Sunday, August 10, 2003

Deconstructing Dhaka: Day 4

An early start this morning, the first of the Teaching with Information and Communication Technologies Workshop. George arrived at the hotel by 7:30 with vehicles and drivers. A coffee and a hurry-up later the group of by-now eight international workshop participants – two Indians, two Tajikistans, two Kurdistans, a Kenyan and a Pakistani, all Aga Khan school teachers in their own countries – drove off in the van. Henry, Azra, George and myself followed in George’s car with driver Ibrahim behind the wheel as always. After a relatively uneventful drive down the main airport road, by which I mean we hit no one but came within a hairs breadth of both mad-dash pedestrians and pre-scraped-up busses carrying the usual overload of morning commuters, we arrived at the school to earn our paychecks.

Henry led the morning session , a period of introduction and brainstorm about the benefits of and obstacles to technology integration, so well we ended an hour early, leaving me happy but ultimately exhausted and hoarse in filling the next several hours with mostly-lecture on the subject of terminology, most specifically the way in which the language and mental constructs we use to discuss and teach technology affect the ways in which students and selves develop habits of use.

Although far fewer international travelers ultimately came to Dhaka for the program, even with the late arrival of two recently-deplaned Tanzanians during a seriously spicy take-out lunch of Chinese food in an upstairs classroom, George had padded the workshop back up past the original cap of fifty with what must have been his entire teaching staff – the library was filled, the acoustics terrible, the air conditioning barely helpful. Post-workshop feedback seemed generally positive but suggested less lecture, and language barriers seem to be a subtle but insidious difficulty; Azra and I were already talking about how to make tomorrow more hands-on by the time we arrived back at the hotel by 4:00.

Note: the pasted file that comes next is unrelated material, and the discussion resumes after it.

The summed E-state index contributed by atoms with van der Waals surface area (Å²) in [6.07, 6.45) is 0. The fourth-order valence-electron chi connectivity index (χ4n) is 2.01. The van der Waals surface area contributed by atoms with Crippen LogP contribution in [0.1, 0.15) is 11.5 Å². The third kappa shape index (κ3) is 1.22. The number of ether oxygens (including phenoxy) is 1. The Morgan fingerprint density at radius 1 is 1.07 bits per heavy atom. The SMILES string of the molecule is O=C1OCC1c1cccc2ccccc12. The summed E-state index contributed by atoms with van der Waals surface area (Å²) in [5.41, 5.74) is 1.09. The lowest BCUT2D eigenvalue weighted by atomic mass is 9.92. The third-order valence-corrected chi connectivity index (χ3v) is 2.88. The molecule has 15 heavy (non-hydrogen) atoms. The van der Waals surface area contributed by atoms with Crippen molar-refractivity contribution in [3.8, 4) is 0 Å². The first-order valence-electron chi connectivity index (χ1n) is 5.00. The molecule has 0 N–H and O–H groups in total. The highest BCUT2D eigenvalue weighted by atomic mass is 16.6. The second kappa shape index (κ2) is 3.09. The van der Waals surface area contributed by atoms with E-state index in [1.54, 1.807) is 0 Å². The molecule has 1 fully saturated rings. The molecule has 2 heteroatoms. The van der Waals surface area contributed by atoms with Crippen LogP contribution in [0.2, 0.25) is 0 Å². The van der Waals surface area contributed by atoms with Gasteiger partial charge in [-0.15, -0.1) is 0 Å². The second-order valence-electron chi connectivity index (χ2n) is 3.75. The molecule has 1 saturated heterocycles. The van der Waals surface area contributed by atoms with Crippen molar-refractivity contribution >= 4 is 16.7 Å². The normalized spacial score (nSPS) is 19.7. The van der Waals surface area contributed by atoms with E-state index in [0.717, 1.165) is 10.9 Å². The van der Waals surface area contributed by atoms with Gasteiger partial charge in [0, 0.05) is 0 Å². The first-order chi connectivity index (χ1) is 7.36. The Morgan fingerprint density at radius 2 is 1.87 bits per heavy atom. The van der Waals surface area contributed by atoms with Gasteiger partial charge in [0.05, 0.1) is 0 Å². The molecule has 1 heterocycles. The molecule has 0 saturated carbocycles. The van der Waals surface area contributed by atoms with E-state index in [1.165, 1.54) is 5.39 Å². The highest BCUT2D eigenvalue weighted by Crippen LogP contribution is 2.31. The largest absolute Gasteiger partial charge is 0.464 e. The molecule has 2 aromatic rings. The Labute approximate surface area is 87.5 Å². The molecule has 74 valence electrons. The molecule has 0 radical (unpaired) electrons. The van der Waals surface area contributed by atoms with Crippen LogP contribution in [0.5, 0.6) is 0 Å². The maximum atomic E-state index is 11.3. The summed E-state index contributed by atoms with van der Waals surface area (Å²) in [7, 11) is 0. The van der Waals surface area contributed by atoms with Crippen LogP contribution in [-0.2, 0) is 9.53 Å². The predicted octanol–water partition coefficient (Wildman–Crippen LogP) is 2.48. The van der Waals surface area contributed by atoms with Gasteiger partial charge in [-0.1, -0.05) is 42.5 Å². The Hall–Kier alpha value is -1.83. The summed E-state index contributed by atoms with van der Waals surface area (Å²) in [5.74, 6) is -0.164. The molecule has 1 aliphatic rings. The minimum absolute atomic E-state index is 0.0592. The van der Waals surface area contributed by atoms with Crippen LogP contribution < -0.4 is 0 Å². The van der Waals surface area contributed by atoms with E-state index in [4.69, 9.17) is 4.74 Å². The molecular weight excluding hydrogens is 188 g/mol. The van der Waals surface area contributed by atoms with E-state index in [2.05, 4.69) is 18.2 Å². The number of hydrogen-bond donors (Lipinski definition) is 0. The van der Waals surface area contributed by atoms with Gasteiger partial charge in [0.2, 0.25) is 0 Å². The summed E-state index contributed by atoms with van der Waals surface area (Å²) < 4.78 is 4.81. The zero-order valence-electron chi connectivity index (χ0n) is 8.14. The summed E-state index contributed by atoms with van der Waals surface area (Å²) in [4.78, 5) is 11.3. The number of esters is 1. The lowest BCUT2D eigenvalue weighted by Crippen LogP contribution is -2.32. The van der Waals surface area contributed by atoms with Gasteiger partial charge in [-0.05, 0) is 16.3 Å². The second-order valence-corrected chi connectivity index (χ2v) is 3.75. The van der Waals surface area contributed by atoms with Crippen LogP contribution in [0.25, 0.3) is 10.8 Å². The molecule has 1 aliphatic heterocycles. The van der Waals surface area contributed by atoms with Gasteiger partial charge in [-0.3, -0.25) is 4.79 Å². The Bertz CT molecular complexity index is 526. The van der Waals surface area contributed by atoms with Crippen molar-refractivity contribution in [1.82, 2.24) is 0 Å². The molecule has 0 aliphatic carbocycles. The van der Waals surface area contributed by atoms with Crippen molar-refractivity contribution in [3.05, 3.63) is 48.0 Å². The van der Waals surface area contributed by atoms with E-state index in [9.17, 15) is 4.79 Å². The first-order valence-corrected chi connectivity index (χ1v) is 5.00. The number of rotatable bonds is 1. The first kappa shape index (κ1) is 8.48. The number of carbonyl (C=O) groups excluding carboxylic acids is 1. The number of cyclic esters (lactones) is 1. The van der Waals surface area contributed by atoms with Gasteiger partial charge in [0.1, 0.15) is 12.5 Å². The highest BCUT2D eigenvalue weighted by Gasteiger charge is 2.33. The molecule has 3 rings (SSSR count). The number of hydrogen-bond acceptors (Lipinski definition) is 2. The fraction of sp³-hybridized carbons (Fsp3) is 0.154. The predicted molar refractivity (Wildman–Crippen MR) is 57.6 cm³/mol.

Azra and I joined this afternoon by Noureddine and Patricia for our afternoon constitutional. The four of us got very lost but remained confident, and once we recaptured our bearings, spent about a half an hour in the cybercafe of yesterday’s search. Left Patricia behind and Nourreddine went back alone; I found a nice men’s clothing store for later purchases and then, still on our feet, Azra bought me a cappuccino and fries in the half-American New Yorker Café, a surprisingly diner-like place with a Bangladeshi twist.

Emerged into an unexpected rain too heavy to walk back in, the water washing the gritty skies clean onto our heads and shirts and hands. We huddled under a shopping plaza outpost and discussed colonialism while we watched college students smoke across the street, and went back for much-needed showers. You know you’re in a foreign land where you need to take a shower to wash the rain off.

A hair-dryer and a frantic hour redesigning tomorrow’s communications technology curriculum and it was time for dinner again. Tonight’s meal was nothing special, but the lamb chops and prawn salad were solid and just unfamiliar enough to be interesting. Couldn’t keep my eyes open after three cups of served-with-hot-milk coffee, though, so Henry and Azra generously gave me the night off to sleep and blog while they went off to divide our band of merry teachers, now fifty strong, into subject-specific pairs and quadrates. I think dehydration’s the biggest culprit – I drink as much as I can, but the sweat just pours out of me here. Funny how most of the others seem fine with it – must be a cultural thing, or an unfortunate symptom of the long thick hair I ultimately decided not to chop off before arriving.

More tomorrow, assuming sleep tonight. ‘till then…

posted by boyhowdy | 1:45 PM |

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